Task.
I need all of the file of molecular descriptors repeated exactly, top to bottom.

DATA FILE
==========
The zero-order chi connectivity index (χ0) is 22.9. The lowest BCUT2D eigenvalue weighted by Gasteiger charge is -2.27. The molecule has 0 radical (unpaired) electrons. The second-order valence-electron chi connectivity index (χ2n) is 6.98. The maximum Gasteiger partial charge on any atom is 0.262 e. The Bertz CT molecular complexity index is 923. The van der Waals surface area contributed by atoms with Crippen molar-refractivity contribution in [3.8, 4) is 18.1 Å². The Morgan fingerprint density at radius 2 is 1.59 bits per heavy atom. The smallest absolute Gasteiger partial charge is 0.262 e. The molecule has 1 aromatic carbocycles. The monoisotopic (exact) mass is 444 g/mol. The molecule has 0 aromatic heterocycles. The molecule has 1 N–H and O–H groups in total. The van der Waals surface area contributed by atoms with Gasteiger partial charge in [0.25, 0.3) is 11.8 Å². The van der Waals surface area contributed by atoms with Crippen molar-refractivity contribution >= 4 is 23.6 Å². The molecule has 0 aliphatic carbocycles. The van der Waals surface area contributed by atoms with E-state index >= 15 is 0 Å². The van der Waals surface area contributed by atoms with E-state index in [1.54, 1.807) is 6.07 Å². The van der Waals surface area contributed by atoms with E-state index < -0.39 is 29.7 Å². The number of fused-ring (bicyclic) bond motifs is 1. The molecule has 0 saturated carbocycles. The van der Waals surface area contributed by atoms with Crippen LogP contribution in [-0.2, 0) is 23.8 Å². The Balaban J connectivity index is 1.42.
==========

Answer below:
The zero-order chi connectivity index (χ0) is 22.9. The lowest BCUT2D eigenvalue weighted by Gasteiger charge is -2.27. The molecule has 0 radical (unpaired) electrons. The second-order valence-electron chi connectivity index (χ2n) is 6.98. The maximum Gasteiger partial charge on any atom is 0.262 e. The Bertz CT molecular complexity index is 923. The van der Waals surface area contributed by atoms with Crippen molar-refractivity contribution in [3.8, 4) is 18.1 Å². The Morgan fingerprint density at radius 2 is 1.59 bits per heavy atom. The smallest absolute Gasteiger partial charge is 0.262 e. The molecule has 1 aromatic carbocycles. The monoisotopic (exact) mass is 444 g/mol. The molecule has 0 aromatic heterocycles. The molecule has 1 N–H and O–H groups in total. The van der Waals surface area contributed by atoms with Gasteiger partial charge in [0.25, 0.3) is 11.8 Å². The van der Waals surface area contributed by atoms with Crippen molar-refractivity contribution >= 4 is 23.6 Å². The molecule has 0 aliphatic carbocycles. The van der Waals surface area contributed by atoms with E-state index >= 15 is 0 Å². The van der Waals surface area contributed by atoms with E-state index in [1.54, 1.807) is 6.07 Å². The van der Waals surface area contributed by atoms with E-state index < -0.39 is 29.7 Å². The number of fused-ring (bicyclic) bond motifs is 1. The molecule has 0 saturated carbocycles. The van der Waals surface area contributed by atoms with Crippen LogP contribution in [-0.2, 0) is 23.8 Å². The Balaban J connectivity index is 1.42.